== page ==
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Getting a fix on how many students are moving back to Jackson Public Schools from public charter schools depends on who you ask.
The move to track students who return from charter schools to the Jackson Public School District has illustrated the challenges districts can have in effectively monitoring student mobility.
Officials with the district have said they will develop a better system next school year to track students who return to the district from charter schools. When asked for the information in recent months by a school board member, Jason Sargent, chief of staff of accountability and research, had to come up with a creative way to find that data.
In the 2016-2017 school year, a total of 36 charter school students withdrew from Reimagine Prep, Midtown Public Charter School and Smilow Prep to return to JPS as of the end of the school year, according to the Mississippi Charter School Authorizer Board. However, numbers produced by JPS estimated a higher number of returning students at 56, which district officials say is about a quarter of the total number of students who left the district for a charter school at the beginning of the year.
Sargent’s process involved taking the list of requests for cumulative records of students who had transferred from the district to charter schools. He then took the names on that list and plugged them back in to the system at the end of the year. The students who turned up in JPS’ system, he concluded, had returned from a charter school.
“That was the best way we could do it at the time (the data was requested). When our kids withdraw from our schools, the code just says ‘going to another public school in Mississippi,’ it doesn’t necessarily say which one,” Sargent said. “… It would be no different than trying to tell you how many students have gone to charter schools as to how many students have gone to Clinton, Madison or Rankin (schools).”
According to the document Sargent produced, a total of 206 students left JPS in the 2016-2017 school year to attend a charter school.
School-level data produced by the Mississippi Charter School Authorizer Board, the body that oversees charter schools in the state, shows the school with the highest number of returning students was Smilow Prep, which just finished its first year of operation. Of the 134 5th graders at the school, 24 withdrew. Nineteen of those 24 returned to JPS.
At Reimagine Prep, which enrolled 248 students last year, 21 withdrew. Ten of those students returned to JPS. Midtown Public Charter School, which enrolled 167 students last year, saw 10 students leave the school. Seven of those, four of whom were siblings, returned to JPS, according to Midtown Principal Josalyn Filkins.
Jon Rybka, chief executive officer of Smilow Prep’s parent charter network, RePublic Schools, said he is waiting until the schools have been in existence a few more years before drawing any conclusions about the numbers.
“This is the first time a lot of families are interacting with choice. Usually, you see a large amount of mobility in either early choice markets or mature choice markets like New Orleans,” Rybka said.
He also said when looking at mobility between charter schools and traditional public schools, it’s important to compare those rates to mobility rates within the district. However, in response to a public records request seeking those numbers for comparison, a legal department employee said JPS does not track the number of students who moved within the district from one school to another.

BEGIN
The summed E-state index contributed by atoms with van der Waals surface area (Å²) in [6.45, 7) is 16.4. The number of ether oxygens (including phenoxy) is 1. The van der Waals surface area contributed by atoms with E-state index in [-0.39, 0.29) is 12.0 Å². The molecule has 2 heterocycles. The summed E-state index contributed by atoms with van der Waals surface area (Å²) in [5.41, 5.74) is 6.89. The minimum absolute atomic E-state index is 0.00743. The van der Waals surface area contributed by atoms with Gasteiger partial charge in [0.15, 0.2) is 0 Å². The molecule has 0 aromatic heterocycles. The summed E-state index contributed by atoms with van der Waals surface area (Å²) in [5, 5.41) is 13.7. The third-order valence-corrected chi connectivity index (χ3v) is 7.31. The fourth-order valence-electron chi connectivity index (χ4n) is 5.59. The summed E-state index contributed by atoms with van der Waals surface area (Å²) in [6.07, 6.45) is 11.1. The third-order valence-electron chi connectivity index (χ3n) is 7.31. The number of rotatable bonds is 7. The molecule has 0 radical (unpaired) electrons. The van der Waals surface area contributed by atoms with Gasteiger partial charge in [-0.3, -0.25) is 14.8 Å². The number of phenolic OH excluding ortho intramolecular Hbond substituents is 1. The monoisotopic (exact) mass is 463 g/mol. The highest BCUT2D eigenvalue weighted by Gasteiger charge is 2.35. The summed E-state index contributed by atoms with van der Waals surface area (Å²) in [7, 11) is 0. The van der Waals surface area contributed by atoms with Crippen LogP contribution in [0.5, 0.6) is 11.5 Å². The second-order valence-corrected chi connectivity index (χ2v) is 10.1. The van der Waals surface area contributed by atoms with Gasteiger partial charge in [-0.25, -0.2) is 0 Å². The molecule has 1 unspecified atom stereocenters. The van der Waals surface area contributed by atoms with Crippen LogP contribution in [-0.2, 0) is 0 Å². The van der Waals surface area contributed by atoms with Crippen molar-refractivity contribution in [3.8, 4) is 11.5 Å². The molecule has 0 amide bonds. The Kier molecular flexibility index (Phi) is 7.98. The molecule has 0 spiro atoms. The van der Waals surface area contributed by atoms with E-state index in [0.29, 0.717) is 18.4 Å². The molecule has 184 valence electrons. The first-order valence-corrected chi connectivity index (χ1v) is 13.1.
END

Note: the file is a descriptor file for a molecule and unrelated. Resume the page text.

Rybka says in terms of Republic’s overall mobility rate, the organization’s goal is under 10 percent.
“I think the system will tolerate up to 20 percent. Anything above 20 percent is the red zone. Where Reimagine (Prep) is, that’s the zone I want to be in eventually for all of our schools,” he explained.
Reimagine Prep, another school RePublic operates in Jackson, was in its second year of operation last school year. It saw about 8 percent of its enrolled students leave the school, either because of a move by the family, a return to Jackson Public Schools or a transfer to a private school.
The preferred transfer rate by the Mississippi Charter School Authorizer Board for charter schools is 7.5 percent or below, according to the board’s performance evaluation criteria.
Both JPS and charter school officials have complained that when students transfer between charter schools and traditional public schools, the funding does not immediately follow that student.
Officials with Midtown Public Charter School recently asked for a special waiver to expedite the per-pupil funds for an additional 36 students the school plans to admit in the fall. Because their 2017-2018 school year funding is based on projected enrollment numbers from December, those 36 students were not included in the calculation.
And Sharolyn Miller, chief financial officer for JPS, explained to board members at a recent meeting that while a child could enroll in one of the charter schools in August, he or she could come back in September. But that student would only be counted in the funding calculation for the following school year, not the current one. If the student returned in the second semester in January, he or she would not even be counted for the next school year, but instead the one following that.
“It’s really kind of a timing game,” she said.
Traditional public schools are funded each year based on average daily attendance of the previous year. That number is calculated during the first few months of the prior school year. Charter schools, on the other hand, are funded based on projected enrollment numbers for the following school year sent by the charter schools to the Mississippi Department of Education in May and December of the prior year.
Transfer numbers for charter schools in 2015-2016 and 2016-2017: